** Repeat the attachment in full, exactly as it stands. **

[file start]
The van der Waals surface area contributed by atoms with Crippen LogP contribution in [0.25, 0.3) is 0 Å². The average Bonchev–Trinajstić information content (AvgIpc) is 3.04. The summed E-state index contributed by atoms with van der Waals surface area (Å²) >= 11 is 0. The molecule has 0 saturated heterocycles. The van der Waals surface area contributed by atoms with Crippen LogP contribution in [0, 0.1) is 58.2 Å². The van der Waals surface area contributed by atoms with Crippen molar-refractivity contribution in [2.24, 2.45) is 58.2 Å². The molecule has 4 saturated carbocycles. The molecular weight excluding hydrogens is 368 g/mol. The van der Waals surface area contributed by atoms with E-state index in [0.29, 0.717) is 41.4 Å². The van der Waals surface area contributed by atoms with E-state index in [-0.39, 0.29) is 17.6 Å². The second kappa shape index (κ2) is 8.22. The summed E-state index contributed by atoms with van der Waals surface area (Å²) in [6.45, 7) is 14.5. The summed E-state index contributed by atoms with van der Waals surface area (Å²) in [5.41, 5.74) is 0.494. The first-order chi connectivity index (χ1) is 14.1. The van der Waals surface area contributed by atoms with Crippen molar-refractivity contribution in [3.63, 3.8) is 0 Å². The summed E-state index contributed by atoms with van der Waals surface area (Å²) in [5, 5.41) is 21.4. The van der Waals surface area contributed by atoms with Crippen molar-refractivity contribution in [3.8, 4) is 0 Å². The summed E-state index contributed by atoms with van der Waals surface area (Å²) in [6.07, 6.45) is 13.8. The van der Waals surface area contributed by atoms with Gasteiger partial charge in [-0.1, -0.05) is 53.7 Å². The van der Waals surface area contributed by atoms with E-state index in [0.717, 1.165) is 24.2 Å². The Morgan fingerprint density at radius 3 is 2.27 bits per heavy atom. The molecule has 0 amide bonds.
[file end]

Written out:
The van der Waals surface area contributed by atoms with Crippen LogP contribution in [0.25, 0.3) is 0 Å². The average Bonchev–Trinajstić information content (AvgIpc) is 3.04. The summed E-state index contributed by atoms with van der Waals surface area (Å²) >= 11 is 0. The molecule has 0 saturated heterocycles. The van der Waals surface area contributed by atoms with Crippen LogP contribution in [0, 0.1) is 58.2 Å². The van der Waals surface area contributed by atoms with Crippen molar-refractivity contribution in [2.24, 2.45) is 58.2 Å². The molecule has 4 saturated carbocycles. The molecular weight excluding hydrogens is 368 g/mol. The van der Waals surface area contributed by atoms with E-state index in [0.29, 0.717) is 41.4 Å². The van der Waals surface area contributed by atoms with E-state index in [-0.39, 0.29) is 17.6 Å². The second kappa shape index (κ2) is 8.22. The summed E-state index contributed by atoms with van der Waals surface area (Å²) in [6.45, 7) is 14.5. The summed E-state index contributed by atoms with van der Waals surface area (Å²) in [5.41, 5.74) is 0.494. The first-order chi connectivity index (χ1) is 14.1. The van der Waals surface area contributed by atoms with Crippen molar-refractivity contribution in [3.63, 3.8) is 0 Å². The summed E-state index contributed by atoms with van der Waals surface area (Å²) in [5, 5.41) is 21.4. The van der Waals surface area contributed by atoms with Crippen molar-refractivity contribution in [3.8, 4) is 0 Å². The summed E-state index contributed by atoms with van der Waals surface area (Å²) in [6.07, 6.45) is 13.8. The van der Waals surface area contributed by atoms with Gasteiger partial charge in [-0.1, -0.05) is 53.7 Å². The van der Waals surface area contributed by atoms with E-state index in [0.717, 1.165) is 24.2 Å². The Morgan fingerprint density at radius 3 is 2.27 bits per heavy atom. The molecule has 0 amide bonds.